66 Pages Posted: 9 Oct 2017
Date Written: October 5, 2017
Law and economics scholars have long argued that efficiency is best served when a firm’s capital structure is arranged as a hierarchical value waterfall: the senior-most investors are made whole before the next-junior stakeholders receive anything. The mechanism chosen to implement this single waterfall approach—a blanket lien on all of a firm’s assets—is property-based. Senior investors are deemed to “own” a priority claim to the value of the firm. Since the comprehensive revision to Article 9 of the Uniform Commercial Code in 2000 lawyers, scholars, and judges have largely accepted at face value the assumption that a secured lender can write contracts that enable it to capture all of a distressed company’s going-concern value. Lynn LoPucki, Elizabeth Warren, Lucian Bebchuk and Jesse Fried—and, before them, Grant Gilmore—questioned the wisdom of this view. In this article, we join and amplify the views of these skeptics as a normative matter, but more importantly, we question the assumption the single waterfall has been achieved. We show that, as a positive matter, both Article 9 and the Bankruptcy Code retain the distinction between (1) lien-based priority over specific assets and their identifiable proceeds, and (2) unsecured claims against the residual value of the firm. We then explore the implications and reasons for taking such an approach.
Our positive account explicates how the term “equity” is used in both Chapter 11 of the Bankruptcy Code and Article 9 of the UCC to implement the principle of equality of treatment over time. “Equity,” as that term is used in the two statutes, reflects a core principle of collateral tracing that manages questions of value allocation over the course of a Chapter 11 case that we call “Equitable Realization.” While the term is ours, we derive it from the statutory terms “equitable principles” in Article 9 and “the equities of the case” in Chapter 11. Both refer to equitable tracing principles, that, in turn, inform the “fair and equitable baseline entitlement for secured creditors in a Chapter 11 plan.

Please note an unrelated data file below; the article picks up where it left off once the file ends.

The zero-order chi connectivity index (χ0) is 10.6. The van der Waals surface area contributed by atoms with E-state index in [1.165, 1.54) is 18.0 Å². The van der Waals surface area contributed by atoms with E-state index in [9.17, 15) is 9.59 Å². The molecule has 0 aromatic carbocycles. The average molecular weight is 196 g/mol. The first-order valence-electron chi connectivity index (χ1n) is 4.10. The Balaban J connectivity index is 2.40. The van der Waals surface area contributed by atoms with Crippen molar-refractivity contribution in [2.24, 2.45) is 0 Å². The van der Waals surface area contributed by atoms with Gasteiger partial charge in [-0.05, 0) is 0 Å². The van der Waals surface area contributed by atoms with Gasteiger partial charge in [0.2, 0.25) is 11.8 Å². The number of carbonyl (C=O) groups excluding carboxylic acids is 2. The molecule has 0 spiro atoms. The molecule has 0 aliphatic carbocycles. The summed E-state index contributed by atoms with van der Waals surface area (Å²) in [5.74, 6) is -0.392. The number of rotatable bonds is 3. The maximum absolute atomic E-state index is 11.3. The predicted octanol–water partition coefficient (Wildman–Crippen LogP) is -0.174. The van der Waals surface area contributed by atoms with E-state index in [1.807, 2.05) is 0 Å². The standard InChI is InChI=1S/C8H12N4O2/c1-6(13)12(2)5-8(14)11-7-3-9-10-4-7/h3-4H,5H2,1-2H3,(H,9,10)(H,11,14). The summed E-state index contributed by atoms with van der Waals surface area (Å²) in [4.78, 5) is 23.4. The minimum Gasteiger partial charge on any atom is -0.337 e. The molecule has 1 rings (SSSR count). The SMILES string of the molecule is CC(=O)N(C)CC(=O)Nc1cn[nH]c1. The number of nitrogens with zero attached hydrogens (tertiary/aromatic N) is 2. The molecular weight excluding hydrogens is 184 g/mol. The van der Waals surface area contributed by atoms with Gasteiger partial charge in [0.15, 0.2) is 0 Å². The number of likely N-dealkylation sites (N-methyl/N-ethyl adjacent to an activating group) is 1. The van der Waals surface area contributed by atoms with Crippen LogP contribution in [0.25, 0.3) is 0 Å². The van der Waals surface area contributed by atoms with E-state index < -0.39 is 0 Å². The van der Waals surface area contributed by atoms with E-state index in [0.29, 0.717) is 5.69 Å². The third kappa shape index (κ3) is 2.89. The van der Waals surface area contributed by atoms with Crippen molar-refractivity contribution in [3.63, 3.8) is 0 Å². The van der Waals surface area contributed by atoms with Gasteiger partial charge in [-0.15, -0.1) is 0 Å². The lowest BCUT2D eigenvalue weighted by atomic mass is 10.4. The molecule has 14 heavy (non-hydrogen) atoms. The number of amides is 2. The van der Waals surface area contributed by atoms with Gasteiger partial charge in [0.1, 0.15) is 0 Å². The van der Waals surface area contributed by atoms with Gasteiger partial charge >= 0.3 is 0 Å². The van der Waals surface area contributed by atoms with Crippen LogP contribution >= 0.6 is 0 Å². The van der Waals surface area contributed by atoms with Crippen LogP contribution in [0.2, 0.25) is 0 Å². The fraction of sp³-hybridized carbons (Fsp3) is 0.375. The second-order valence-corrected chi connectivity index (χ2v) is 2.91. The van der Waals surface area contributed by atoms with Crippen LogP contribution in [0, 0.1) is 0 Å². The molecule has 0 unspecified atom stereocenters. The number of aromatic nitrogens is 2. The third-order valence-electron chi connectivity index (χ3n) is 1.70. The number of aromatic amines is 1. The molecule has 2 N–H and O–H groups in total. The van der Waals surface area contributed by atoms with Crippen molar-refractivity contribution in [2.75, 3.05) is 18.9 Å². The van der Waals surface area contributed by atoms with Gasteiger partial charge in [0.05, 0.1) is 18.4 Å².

We show that Chapter 11 treats realization of value as a two-step process—first, fixing the relative positions of secured and unsecured claims when a bankruptcy petition is filed, and second, delaying the fixing of the value of secured claims until collateral is sold or a Chapter 11 plan is confirmed. Equitable Realization uses tracing principles to allocate a firm’s value between asset-based and firm-based claimants and to preserve that allocation over time. Assets may appreciate, but once they are disposed of, their value is fixed. As a result, increases in going-concern value, and other bankruptcy-created value are not identifiable proceeds traceable to a lender’s pre-bankruptcy collateral. The secured creditor’s entitlement to any bankruptcy-created value extends only to “identifiable proceeds”—value that can be traced to assets encumbered on the petition date.
Our positive analysis, of course, raises the question of whether Article 9 and the Bankruptcy Code get it right. We explain not only why Equitable Realization is normatively superior to the single waterfall approach, but how it is baked into corporate and commercial law more generally, and is part of a large family of rules that guard against undercapitalization and judgment proofing. Indeed, these rules are implemented through property as well as liability rules. Thus, Equitable Realization not only implements the Bankruptcy Code’s core goal of equitable treatment of creditors, but, by properly identifying firms’ residual claimants, limits a firm’s ability to externalize risk and increases the prospect of reorganizing troubled companies. Our analysis reveals the infirmities of recent value-allocation proposals in the academic literature as well as in the Final Report of the American Bankruptcy Institute Commission to Study the Reform of Chapter 11.
Keywords: bankruptcy, equity, tracing, law and economics, commercial law, secured credit, corporate finance
Suggested Citation: Suggested Citation
Janger, Edward J. and Jacoby, Melissa B., Tracing Equity: Realizing and Allocating Value in Chapter 11 (October 5, 2017). Texas Law Review, Forthcoming; UNC Legal Studies Research Paper. Available at SSRN: https://ssrn.com/abstract=3048336